I just made up a batch of 3x 5 gal cans for winter use. Again, kero mix w/treatment and anti-gel. None of this is in the tractor yet. Am I to understand that this is over-treatment, and that there is already kero in the diesel? I'm in Central NH, and get both at a Sun station, which seems like it should have enough fuel sold where it is that turnover shouldn't be a problem.

If I can run what I have now safely, then switch to, say, just the "Sun, yes it's a winter blend there in NH" and the JD fuel treatment then I will.

If not, I can put the 15 gal I have made up in the oil tank, and get a fresh load of just the Sun and the JD additive.

What say the collective wisdom of GTT? (also, the singular wisdom of tomd999...)
I don’t know how cold it gets there, but I’m in Minnesota so we see sustained temps below zero, an sometimes 3 or 4 days of -20 deg (sometimes colder and for longer). I just get winterized fuel at the pump, and treat it with the JD winter treatment. I treat it mainly for lubricity, but I’m sure it helps the gelling too. I wouldn’t think it’s necessary to cut it with kerosene. I have no idea how they blend the winterized fuel, but I figure even on the fuel company’s worst day, they would know more about it than me on my best day:laugh:
 

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Right, so... I had issues with gelling last winter. That was fun... Anyway, after I got all the old fuel out I ran it on kero for a few hours (overall run time, not all at once), then, in addition to the regular fuel treatment I use all year long, began getting an anti-gelling agent, and cutting it 1 gal kero / 4 gal diesel, until spring, when I went back to just diesel and treatment.

I'm away atm, and don't know what manf the treatments are from - Basically whatever you get at TSC.

I just made up a batch of 3x 5 gal cans for winter use. Again, kero mix w/treatment and anti-gel. None of this is in the tractor yet. Am I to understand that this is over-treatment, and that there is already kero in the diesel? I'm in Central NH, and get both at a Sun station, which seems like it should have enough fuel sold where it is that turnover shouldn't be a problem.

If I can run what I have now safely, then switch to, say, just the "Sun, yes it's a winter blend there in NH" and the JD fuel treatment then I will.

If not, I can put the 15 gal I have made up in the oil tank, and get a fresh load of just the Sun and the JD additive.

What say the collective wisdom of GTT? (also, the singular wisdom of tomd999...)
I would NEVER run a modern diesel on kero. Bad enough with regular diesels low lubricity, but kero has NONE.

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I don’t know how cold it gets there, but I’m in Minnesota so we see sustained temps below zero, an sometimes 3 or 4 days of -20 deg (sometimes colder and for longer). I just get winterized fuel at the pump, and treat it with the JD winter treatment. I treat it mainly for lubricity, but I’m sure it helps the gelling too. I wouldn’t think it’s necessary to cut it with kerosene. I have no idea how they blend the winterized fuel, but I figure even on the fuel company’s worst day, they would know more about it than me on my best day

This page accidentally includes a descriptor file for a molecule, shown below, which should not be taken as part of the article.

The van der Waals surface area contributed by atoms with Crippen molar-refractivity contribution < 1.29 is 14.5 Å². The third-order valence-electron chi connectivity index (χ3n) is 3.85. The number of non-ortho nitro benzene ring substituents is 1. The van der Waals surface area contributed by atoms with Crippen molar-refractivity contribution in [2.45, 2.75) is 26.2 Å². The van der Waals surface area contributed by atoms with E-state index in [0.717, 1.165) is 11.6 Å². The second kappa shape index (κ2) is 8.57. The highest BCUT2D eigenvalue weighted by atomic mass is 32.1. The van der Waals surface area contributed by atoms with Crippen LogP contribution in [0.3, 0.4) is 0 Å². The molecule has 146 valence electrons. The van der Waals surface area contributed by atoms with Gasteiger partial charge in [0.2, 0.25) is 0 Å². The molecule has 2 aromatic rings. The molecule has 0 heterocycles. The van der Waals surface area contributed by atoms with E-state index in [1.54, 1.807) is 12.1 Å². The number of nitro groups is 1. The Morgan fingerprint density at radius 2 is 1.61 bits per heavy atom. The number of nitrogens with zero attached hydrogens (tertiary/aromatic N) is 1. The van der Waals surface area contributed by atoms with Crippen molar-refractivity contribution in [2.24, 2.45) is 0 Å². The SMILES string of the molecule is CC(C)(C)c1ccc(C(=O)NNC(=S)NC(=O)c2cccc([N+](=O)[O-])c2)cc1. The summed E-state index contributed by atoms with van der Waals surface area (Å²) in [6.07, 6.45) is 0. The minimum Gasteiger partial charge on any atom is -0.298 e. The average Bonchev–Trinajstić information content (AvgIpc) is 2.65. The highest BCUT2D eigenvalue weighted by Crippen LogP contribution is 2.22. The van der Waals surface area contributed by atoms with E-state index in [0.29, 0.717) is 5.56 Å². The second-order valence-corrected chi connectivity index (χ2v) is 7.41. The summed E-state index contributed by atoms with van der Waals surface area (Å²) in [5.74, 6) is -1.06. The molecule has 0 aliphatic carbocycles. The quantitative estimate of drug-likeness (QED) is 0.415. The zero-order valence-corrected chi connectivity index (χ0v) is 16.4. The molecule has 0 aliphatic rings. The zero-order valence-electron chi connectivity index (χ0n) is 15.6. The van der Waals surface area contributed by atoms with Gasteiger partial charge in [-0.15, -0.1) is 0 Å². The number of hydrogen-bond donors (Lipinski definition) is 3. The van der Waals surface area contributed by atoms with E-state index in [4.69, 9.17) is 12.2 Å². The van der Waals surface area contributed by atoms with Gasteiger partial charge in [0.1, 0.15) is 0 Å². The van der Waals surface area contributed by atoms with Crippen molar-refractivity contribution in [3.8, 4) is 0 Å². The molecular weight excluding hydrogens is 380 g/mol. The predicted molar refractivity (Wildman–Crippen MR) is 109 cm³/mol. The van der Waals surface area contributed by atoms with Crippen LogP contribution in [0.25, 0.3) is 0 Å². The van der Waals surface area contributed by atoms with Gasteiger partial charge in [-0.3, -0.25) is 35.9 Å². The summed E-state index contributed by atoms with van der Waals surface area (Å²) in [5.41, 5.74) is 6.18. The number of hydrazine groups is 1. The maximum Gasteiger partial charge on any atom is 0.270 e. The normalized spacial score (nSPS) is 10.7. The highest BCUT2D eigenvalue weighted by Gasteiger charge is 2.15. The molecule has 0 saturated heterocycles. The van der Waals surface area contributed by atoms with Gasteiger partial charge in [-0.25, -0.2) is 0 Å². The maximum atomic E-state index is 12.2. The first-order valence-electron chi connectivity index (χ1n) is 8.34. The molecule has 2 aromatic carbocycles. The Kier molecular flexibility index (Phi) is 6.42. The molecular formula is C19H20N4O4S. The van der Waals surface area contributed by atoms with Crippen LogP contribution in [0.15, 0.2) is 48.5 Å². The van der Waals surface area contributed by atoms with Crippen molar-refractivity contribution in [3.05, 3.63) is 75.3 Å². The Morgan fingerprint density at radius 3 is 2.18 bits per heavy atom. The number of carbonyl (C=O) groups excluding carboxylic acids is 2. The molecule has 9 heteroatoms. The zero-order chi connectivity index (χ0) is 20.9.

Problem with the fuel supplier is they make it work for right now, so they have no gelling complaints. They are not worried about your equipment long term for wear. That can't be tied directly to a particular tank full of fuel unless it dies with that particular batch in the tank.

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Problem with the fuel supplier is they make it work for right now, so they have no gelling complaints. They are not worried about your equipment long term for wear. That can't be tied directly to a particular tank full of fuel unless it dies with that particular batch in the tank.

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Ok what are you suggesting? #1 has been blended with #2 for winter operation since the world was created (maybe longer).
I’m assuming your issue is the lack of lubricity in #1. Can’t that be solved with an additive?
 
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Ok what are you suggesting? #1 has been blended with #2 for winter operation since the world was created (maybe longer).
I’m assuming your issue is the lack of lubricity in #1. Can’t that be solved with an additive?
iirc, the sulphur in the Diesel is related to the lubricity. When the gubment (EPA) decided to reduce the suphur, the process for doing that also removed the lubricity..... Well, you get the idea.
 

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Sulphur in itself is not a lubricant. The process to remove sulphur is what removes some lubricity from the fuel.
 

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Sulphur in itself is not a lubricant. The process to remove sulphur is what removes some lubricity from the fuel.
OK, Thanks for straightening me out. I had heard there was a tie between lubricity and sulphur, but didn't know this. I tweaked my post above to reflect that.